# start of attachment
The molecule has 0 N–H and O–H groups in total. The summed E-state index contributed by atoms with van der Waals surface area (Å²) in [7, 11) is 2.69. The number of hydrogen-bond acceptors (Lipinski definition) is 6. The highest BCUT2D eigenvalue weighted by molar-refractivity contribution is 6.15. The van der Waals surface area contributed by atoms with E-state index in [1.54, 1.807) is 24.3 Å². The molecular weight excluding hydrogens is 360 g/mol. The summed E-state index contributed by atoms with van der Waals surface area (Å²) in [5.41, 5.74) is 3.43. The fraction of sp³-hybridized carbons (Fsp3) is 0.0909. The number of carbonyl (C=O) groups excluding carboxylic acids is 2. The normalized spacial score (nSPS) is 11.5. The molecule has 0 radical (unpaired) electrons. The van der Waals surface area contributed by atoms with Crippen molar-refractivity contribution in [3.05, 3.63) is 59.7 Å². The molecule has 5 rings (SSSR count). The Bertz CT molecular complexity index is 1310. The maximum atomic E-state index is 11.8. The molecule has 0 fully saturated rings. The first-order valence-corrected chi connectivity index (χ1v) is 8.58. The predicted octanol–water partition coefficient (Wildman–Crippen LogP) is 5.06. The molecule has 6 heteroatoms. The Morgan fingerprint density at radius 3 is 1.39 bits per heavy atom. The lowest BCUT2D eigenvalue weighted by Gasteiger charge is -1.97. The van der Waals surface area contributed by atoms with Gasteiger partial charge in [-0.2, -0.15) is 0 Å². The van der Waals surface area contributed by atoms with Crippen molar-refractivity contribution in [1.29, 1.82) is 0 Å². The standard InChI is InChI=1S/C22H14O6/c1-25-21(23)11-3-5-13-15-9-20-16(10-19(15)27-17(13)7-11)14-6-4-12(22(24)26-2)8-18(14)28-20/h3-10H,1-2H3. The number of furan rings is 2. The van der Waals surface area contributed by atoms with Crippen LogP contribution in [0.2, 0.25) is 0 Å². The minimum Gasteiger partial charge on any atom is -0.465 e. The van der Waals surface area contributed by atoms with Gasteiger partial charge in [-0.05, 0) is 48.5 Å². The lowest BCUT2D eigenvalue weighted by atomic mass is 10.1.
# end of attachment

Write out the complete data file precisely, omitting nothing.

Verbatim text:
The molecule has 0 N–H and O–H groups in total. The summed E-state index contributed by atoms with van der Waals surface area (Å²) in [7, 11) is 2.69. The number of hydrogen-bond acceptors (Lipinski definition) is 6. The highest BCUT2D eigenvalue weighted by molar-refractivity contribution is 6.15. The van der Waals surface area contributed by atoms with E-state index in [1.54, 1.807) is 24.3 Å². The molecular weight excluding hydrogens is 360 g/mol. The summed E-state index contributed by atoms with van der Waals surface area (Å²) in [5.41, 5.74) is 3.43. The fraction of sp³-hybridized carbons (Fsp3) is 0.0909. The number of carbonyl (C=O) groups excluding carboxylic acids is 2. The normalized spacial score (nSPS) is 11.5. The molecule has 0 radical (unpaired) electrons. The van der Waals surface area contributed by atoms with Crippen molar-refractivity contribution in [3.05, 3.63) is 59.7 Å². The molecule has 5 rings (SSSR count). The Bertz CT molecular complexity index is 1310. The maximum atomic E-state index is 11.8. The molecule has 0 fully saturated rings. The first-order valence-corrected chi connectivity index (χ1v) is 8.58. The predicted octanol–water partition coefficient (Wildman–Crippen LogP) is 5.06. The molecule has 6 heteroatoms. The Morgan fingerprint density at radius 3 is 1.39 bits per heavy atom. The lowest BCUT2D eigenvalue weighted by Gasteiger charge is -1.97. The van der Waals surface area contributed by atoms with Gasteiger partial charge in [-0.2, -0.15) is 0 Å². The van der Waals surface area contributed by atoms with Crippen molar-refractivity contribution in [1.29, 1.82) is 0 Å². The standard InChI is InChI=1S/C22H14O6/c1-25-21(23)11-3-5-13-15-9-20-16(10-19(15)27-17(13)7-11)14-6-4-12(22(24)26-2)8-18(14)28-20/h3-10H,1-2H3. The number of furan rings is 2. The van der Waals surface area contributed by atoms with Crippen LogP contribution in [0.2, 0.25) is 0 Å². The minimum Gasteiger partial charge on any atom is -0.465 e. The van der Waals surface area contributed by atoms with Gasteiger partial charge in [-0.05, 0) is 48.5 Å². The lowest BCUT2D eigenvalue weighted by atomic mass is 10.1.